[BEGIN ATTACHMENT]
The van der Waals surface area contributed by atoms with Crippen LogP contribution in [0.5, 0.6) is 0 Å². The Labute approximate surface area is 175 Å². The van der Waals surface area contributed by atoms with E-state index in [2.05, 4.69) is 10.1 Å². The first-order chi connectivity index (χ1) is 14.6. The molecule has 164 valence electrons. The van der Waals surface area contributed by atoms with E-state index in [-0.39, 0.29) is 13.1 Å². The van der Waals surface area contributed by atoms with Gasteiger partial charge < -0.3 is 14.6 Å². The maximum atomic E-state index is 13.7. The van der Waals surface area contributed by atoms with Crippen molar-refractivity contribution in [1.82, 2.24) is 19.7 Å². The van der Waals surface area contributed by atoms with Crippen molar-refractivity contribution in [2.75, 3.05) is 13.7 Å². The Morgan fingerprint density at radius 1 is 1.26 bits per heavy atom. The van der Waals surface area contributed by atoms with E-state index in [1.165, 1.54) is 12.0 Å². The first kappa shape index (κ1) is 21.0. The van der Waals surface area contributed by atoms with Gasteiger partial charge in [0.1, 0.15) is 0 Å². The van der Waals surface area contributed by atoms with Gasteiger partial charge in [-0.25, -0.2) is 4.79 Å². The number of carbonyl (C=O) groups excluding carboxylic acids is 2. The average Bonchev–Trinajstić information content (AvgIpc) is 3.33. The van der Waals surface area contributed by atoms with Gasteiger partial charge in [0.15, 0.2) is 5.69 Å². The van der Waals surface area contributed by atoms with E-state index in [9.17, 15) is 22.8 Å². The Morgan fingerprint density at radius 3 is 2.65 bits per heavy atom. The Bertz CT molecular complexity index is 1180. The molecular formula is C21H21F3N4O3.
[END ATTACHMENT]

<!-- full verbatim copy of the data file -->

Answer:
The van der Waals surface area contributed by atoms with Crippen LogP contribution in [0.5, 0.6) is 0 Å². The Labute approximate surface area is 175 Å². The van der Waals surface area contributed by atoms with E-state index in [2.05, 4.69) is 10.1 Å². The first-order chi connectivity index (χ1) is 14.6. The molecule has 164 valence electrons. The van der Waals surface area contributed by atoms with E-state index in [-0.39, 0.29) is 13.1 Å². The van der Waals surface area contributed by atoms with Gasteiger partial charge < -0.3 is 14.6 Å². The maximum atomic E-state index is 13.7. The van der Waals surface area contributed by atoms with Crippen molar-refractivity contribution in [1.82, 2.24) is 19.7 Å². The van der Waals surface area contributed by atoms with Crippen molar-refractivity contribution in [2.75, 3.05) is 13.7 Å². The Morgan fingerprint density at radius 1 is 1.26 bits per heavy atom. The van der Waals surface area contributed by atoms with E-state index in [1.165, 1.54) is 12.0 Å². The first kappa shape index (κ1) is 21.0. The van der Waals surface area contributed by atoms with Gasteiger partial charge in [0.1, 0.15) is 0 Å². The van der Waals surface area contributed by atoms with Gasteiger partial charge in [-0.25, -0.2) is 4.79 Å². The number of carbonyl (C=O) groups excluding carboxylic acids is 2. The average Bonchev–Trinajstić information content (AvgIpc) is 3.33. The van der Waals surface area contributed by atoms with Gasteiger partial charge in [0.15, 0.2) is 5.69 Å². The van der Waals surface area contributed by atoms with E-state index in [9.17, 15) is 22.8 Å². The Morgan fingerprint density at radius 3 is 2.65 bits per heavy atom. The Bertz CT molecular complexity index is 1180. The molecular formula is C21H21F3N4O3.